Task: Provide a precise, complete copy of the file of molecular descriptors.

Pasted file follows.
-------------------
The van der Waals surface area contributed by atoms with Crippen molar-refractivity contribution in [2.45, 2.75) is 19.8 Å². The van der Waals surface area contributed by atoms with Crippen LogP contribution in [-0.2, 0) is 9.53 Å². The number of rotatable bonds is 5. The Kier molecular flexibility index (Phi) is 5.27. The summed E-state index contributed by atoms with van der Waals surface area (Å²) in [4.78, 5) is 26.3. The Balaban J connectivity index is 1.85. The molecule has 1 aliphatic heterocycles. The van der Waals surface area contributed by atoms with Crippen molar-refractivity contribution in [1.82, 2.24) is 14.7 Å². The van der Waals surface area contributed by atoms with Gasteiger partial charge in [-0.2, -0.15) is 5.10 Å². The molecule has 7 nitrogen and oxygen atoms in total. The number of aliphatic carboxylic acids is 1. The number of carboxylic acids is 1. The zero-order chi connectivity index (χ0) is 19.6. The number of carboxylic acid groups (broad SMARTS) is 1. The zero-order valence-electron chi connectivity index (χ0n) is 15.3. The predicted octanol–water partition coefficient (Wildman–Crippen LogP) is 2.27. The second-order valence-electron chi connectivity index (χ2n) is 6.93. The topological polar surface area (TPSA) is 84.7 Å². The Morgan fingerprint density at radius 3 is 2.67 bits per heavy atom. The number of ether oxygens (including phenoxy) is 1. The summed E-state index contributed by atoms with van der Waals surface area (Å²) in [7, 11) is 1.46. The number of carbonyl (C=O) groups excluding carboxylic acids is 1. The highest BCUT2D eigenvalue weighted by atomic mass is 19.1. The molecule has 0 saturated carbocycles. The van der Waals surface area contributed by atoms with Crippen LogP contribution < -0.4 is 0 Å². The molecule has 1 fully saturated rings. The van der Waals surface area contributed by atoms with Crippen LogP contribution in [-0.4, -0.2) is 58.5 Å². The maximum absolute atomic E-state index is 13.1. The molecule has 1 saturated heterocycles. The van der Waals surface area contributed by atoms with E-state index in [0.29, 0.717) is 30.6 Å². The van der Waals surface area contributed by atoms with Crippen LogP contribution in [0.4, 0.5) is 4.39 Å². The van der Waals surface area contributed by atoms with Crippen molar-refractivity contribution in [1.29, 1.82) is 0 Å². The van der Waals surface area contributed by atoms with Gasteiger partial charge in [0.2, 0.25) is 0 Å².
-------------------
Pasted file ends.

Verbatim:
The van der Waals surface area contributed by atoms with Crippen molar-refractivity contribution in [2.45, 2.75) is 19.8 Å². The van der Waals surface area contributed by atoms with Crippen LogP contribution in [-0.2, 0) is 9.53 Å². The number of rotatable bonds is 5. The Kier molecular flexibility index (Phi) is 5.27. The summed E-state index contributed by atoms with van der Waals surface area (Å²) in [4.78, 5) is 26.3. The Balaban J connectivity index is 1.85. The molecule has 1 aliphatic heterocycles. The van der Waals surface area contributed by atoms with Crippen molar-refractivity contribution in [1.82, 2.24) is 14.7 Å². The van der Waals surface area contributed by atoms with Gasteiger partial charge in [-0.2, -0.15) is 5.10 Å². The molecule has 7 nitrogen and oxygen atoms in total. The number of aliphatic carboxylic acids is 1. The number of carboxylic acids is 1. The zero-order chi connectivity index (χ0) is 19.6. The number of carboxylic acid groups (broad SMARTS) is 1. The zero-order valence-electron chi connectivity index (χ0n) is 15.3. The predicted octanol–water partition coefficient (Wildman–Crippen LogP) is 2.27. The second-order valence-electron chi connectivity index (χ2n) is 6.93. The topological polar surface area (TPSA) is 84.7 Å². The Morgan fingerprint density at radius 3 is 2.67 bits per heavy atom. The number of ether oxygens (including phenoxy) is 1. The summed E-state index contributed by atoms with van der Waals surface area (Å²) in [7, 11) is 1.46. The number of carbonyl (C=O) groups excluding carboxylic acids is 1. The highest BCUT2D eigenvalue weighted by atomic mass is 19.1. The molecule has 0 saturated carbocycles. The van der Waals surface area contributed by atoms with Crippen LogP contribution < -0.4 is 0 Å². The molecule has 1 fully saturated rings. The van der Waals surface area contributed by atoms with Crippen LogP contribution in [-0.4, -0.2) is 58.5 Å². The maximum absolute atomic E-state index is 13.1. The molecule has 1 saturated heterocycles. The van der Waals surface area contributed by atoms with E-state index in [0.29, 0.717) is 30.6 Å². The van der Waals surface area contributed by atoms with Crippen LogP contribution in [0.4, 0.5) is 4.39 Å². The van der Waals surface area contributed by atoms with Crippen molar-refractivity contribution in [1.29, 1.82) is 0 Å². The van der Waals surface area contributed by atoms with Gasteiger partial charge in [0.2, 0.25) is 0 Å².